Microsoft Windows computer maintenance should include a tuneup consisting of backing up personal files, reformat and reinstall about every 2 years. This seems drastic but there are very good reasons for doing so including helping the computer operate faster, making the system more reliable, and freeing disc space. Windows collects digital “lint” – files and access commands that remain even after uninstalling programs or deleting files, the kinds of things that we do to help our computers run or to satisfy our need for entertainment and curiosity.

Another very good reason why you should maintain your computer in this way is that over time the operating system can become compromised, this is especially true if you install unique or special drivers for printers, digital cameras, scanners, mice, keyboards, etc since these drivers replace Windows drivers that can become incompatible with the system over time.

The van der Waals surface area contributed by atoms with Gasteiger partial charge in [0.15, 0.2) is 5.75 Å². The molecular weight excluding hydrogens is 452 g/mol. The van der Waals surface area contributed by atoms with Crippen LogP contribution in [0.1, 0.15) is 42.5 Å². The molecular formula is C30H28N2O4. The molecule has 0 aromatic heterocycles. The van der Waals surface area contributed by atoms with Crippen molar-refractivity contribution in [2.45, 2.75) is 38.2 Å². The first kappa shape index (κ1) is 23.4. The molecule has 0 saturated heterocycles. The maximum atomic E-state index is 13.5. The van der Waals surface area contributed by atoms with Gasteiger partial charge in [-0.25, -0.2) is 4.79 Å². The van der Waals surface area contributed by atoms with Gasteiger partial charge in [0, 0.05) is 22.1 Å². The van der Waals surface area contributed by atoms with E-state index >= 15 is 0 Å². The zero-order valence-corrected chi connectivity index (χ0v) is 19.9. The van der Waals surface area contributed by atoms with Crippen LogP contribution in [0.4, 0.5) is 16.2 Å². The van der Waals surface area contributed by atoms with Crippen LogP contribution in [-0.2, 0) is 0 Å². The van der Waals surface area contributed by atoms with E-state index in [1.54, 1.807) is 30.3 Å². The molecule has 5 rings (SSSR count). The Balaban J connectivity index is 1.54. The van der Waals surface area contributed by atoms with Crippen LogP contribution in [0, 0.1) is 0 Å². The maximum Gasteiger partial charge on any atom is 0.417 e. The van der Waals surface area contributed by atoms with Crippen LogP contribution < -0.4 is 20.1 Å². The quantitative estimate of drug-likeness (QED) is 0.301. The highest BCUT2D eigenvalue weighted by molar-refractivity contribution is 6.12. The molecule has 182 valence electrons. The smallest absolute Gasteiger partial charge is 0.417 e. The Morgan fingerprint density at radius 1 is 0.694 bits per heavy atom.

I haven't mentioned mal-ware (malicious software like ad-ware or viruses) because an infected computer needs immediate intervention. I can, and have, written an entire email on mal-ware alone and may do so again in the near future. If you believe that your computer is infected with mal-ware please call for assistance.

Does Apple also have a 2 year software lifespan?

Generally speaking, no it does not. What will shorten the life of software on an Apple is damage to the operating system files, the comments that I made above also apply to Apple in the respect of installing unique drivers.

What also shortens software lifespan in Apple is that there is a new version of OS X released almost every year. Sometimes the new version of OS X is simply an upgrade and sometimes it contains system re-writes. Do the research before you buy the latest OS X to understand whether or not all of your software and hardware will work in the new version. New versions of OS X also require newer hardware and as time goes by your computer will no longer be upgradeable. This generally happens in about 4 years time but in my opinion that time will shorten because new technologies are emerging that are very different from what we've seen so far for both PCs and Apples.